At least 71 suspected militants and four security officials dead; civilian casualties feared.
Pakistan Air Force jets pounded Taliban targets in different parts of North Waziristan on Wednesday before clashes broke out between the military and insurgents, leaving dozens dead.
At least 60 people, including suspected insurgent commanders, were killed in the early morning air strikes, officials said, while separately a minimum of 11 militants and four security officials died in fighting near the town of Mir Ali.
The violence will come as a fresh blow to peace talks between Islamabad and the Tehreek-e-Taliban Pakistan, which have made little progress since they began in February.
There have been a number of insurgent attacks on security forces in recent weeks and the air raids fit a familiar pattern of the armed forces responding by hitting the insurgents’ bases in the tribal areas.
Targets in North Waziristan, a stronghold of Taliban and Al Qaeda-linked militants, were hit in the early hours of Wednesday morning. The military said those targeted in Wednesday’s operation were linked to recent bomb and suicide attacks around the country. It also said that a “huge cache” of munitions was destroyed in the strikes. “As per reports so far, 60 hardcore terrorists including some of the important commanders and foreigners were also killed in the strikes and around 30 were injured,” a statement from the ISPR, the military’s media wing, said, without elaborating on who the commanders were.
In the later incident, the military said in a statement: “Eleven terrorists were killed and four security forces’ personnel, including an officer, embraced martyrdom.”
The number and identities of the dead could not be verified independently because fighting is ongoing and journalists cannot enter the area.
Both local and Intelligence officials confirmed the air strikes conducted in North Waziristan. “Militants hideouts were bombed in scattered places of Mir Ali and Miranshah, the headquarters of North Waziristan, after credible reports of militant presence in those areas,” said an intelligence official on condition of anonymity. Local intelligence officials and residents said civilians were among the wounded.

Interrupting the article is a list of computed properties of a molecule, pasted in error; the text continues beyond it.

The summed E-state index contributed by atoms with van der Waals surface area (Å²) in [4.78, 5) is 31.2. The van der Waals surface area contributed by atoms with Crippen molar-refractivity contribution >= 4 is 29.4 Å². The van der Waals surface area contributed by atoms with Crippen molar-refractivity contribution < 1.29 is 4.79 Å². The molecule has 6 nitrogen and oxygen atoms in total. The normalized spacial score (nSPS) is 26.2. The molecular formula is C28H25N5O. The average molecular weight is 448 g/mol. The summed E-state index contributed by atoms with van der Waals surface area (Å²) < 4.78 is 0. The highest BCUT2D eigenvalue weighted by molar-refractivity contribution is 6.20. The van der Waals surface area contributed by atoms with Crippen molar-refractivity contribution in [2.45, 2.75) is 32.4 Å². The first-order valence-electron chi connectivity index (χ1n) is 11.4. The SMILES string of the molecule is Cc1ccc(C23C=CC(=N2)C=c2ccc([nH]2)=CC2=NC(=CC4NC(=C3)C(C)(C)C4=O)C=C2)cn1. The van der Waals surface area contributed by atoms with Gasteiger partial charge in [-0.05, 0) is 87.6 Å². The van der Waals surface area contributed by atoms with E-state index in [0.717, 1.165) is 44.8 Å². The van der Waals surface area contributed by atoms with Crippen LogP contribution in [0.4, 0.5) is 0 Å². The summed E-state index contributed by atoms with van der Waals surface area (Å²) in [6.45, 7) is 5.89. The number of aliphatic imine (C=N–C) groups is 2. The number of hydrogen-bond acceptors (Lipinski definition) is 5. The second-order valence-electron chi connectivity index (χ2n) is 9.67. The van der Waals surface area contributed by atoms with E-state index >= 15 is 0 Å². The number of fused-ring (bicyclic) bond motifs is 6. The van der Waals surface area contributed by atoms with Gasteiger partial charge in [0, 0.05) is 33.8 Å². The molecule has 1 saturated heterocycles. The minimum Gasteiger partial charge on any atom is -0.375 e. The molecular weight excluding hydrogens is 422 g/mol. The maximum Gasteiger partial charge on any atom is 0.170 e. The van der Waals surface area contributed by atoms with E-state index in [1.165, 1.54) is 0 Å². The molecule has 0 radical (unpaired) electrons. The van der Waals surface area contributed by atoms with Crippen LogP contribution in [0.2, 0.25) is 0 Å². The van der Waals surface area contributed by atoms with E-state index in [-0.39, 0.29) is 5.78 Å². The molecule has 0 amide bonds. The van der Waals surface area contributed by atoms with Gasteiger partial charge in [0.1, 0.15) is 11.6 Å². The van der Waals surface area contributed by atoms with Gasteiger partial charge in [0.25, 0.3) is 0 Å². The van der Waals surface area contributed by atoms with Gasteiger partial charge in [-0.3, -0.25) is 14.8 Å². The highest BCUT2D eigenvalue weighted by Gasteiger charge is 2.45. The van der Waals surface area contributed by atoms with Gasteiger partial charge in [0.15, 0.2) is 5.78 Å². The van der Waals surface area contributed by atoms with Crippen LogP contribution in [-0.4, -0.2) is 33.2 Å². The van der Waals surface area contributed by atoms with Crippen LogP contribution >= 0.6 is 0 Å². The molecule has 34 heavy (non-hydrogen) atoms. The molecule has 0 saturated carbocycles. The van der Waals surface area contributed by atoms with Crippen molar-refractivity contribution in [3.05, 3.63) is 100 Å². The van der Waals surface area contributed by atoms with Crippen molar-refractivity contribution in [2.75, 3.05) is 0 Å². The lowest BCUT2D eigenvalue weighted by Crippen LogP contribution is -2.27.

Ali Wazir, 35 is a resident of Mir Ali’s Mir Musaki area. “We heard the bombs at midnight, but couldn’t tell who was being targeted,” he told Newsweek. “Local residents rushed out of their homes, fearing they might get killed,” he added.
Nasirullah, a resident of Mir Ali, criticized the government for staging the airstrikes. “The jets start bombardment around 2:00 a.m.,” he told Newsweek. “The government is very cruel. This is the second or third time that these jets have targeted our homes and killed innocents,” he said, adding that his brother had been injured in the strikes.
Rabbani, another Mir Ali resident, rushed his injured son, wife and a cousin to hospital in Bannu after they were injured in the airstrikes. “The bombardment started all in a sudden. It killed three women from my family and four kids of my neighbor,” he told Newsweek. “We don’t need any loan or development projects from the government; only peace.” There were a lot of civilian casualties, he said, adding it was “awful to be attacked by your own military.” Following the strikes, the political administration of the area imposed a curfew for an indefinite period.
Analyst Hasan Askari Rizvi said the strikes were in line with the military’s policy of retaliating to attacks by the militants. “There is also realization among the government that the dialogue is more or less dead,” he said.